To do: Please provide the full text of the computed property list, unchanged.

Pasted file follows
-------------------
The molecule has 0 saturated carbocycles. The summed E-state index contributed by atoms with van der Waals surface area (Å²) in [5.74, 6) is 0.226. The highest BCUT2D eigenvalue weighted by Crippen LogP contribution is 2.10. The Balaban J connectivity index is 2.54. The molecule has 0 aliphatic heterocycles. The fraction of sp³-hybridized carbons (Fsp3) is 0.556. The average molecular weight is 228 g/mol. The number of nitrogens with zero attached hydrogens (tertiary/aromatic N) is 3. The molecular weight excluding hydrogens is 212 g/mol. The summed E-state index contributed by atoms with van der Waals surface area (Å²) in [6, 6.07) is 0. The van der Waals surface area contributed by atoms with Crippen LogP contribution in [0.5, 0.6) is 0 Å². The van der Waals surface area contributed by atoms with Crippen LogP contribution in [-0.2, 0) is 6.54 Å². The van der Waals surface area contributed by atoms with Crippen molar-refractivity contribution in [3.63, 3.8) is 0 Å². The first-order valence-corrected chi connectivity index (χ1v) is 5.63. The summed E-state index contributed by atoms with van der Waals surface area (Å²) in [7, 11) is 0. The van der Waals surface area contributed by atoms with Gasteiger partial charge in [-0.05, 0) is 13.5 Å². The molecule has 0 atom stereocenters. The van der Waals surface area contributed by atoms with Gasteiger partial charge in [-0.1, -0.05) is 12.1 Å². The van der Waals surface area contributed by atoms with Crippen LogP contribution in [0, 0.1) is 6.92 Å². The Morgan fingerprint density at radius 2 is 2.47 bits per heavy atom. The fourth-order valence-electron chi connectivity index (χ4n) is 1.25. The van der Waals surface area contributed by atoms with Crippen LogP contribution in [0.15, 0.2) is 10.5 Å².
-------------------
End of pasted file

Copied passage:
The molecule has 0 saturated carbocycles. The summed E-state index contributed by atoms with van der Waals surface area (Å²) in [5.74, 6) is 0.226. The highest BCUT2D eigenvalue weighted by Crippen LogP contribution is 2.10. The Balaban J connectivity index is 2.54. The molecule has 0 aliphatic heterocycles. The fraction of sp³-hybridized carbons (Fsp3) is 0.556. The average molecular weight is 228 g/mol. The number of nitrogens with zero attached hydrogens (tertiary/aromatic N) is 3. The molecular weight excluding hydrogens is 212 g/mol. The summed E-state index contributed by atoms with van der Waals surface area (Å²) in [6, 6.07) is 0. The van der Waals surface area contributed by atoms with Crippen LogP contribution in [0.5, 0.6) is 0 Å². The van der Waals surface area contributed by atoms with Crippen LogP contribution in [-0.2, 0) is 6.54 Å². The van der Waals surface area contributed by atoms with Crippen molar-refractivity contribution in [3.63, 3.8) is 0 Å². The first-order valence-corrected chi connectivity index (χ1v) is 5.63. The summed E-state index contributed by atoms with van der Waals surface area (Å²) in [7, 11) is 0. The van der Waals surface area contributed by atoms with Gasteiger partial charge in [-0.05, 0) is 13.5 Å². The molecule has 0 atom stereocenters. The van der Waals surface area contributed by atoms with Gasteiger partial charge in [-0.1, -0.05) is 12.1 Å². The van der Waals surface area contributed by atoms with Crippen LogP contribution in [0, 0.1) is 6.92 Å². The Morgan fingerprint density at radius 2 is 2.47 bits per heavy atom. The fourth-order valence-electron chi connectivity index (χ4n) is 1.25. The van der Waals surface area contributed by atoms with Crippen LogP contribution in [0.15, 0.2) is 10.5 Å².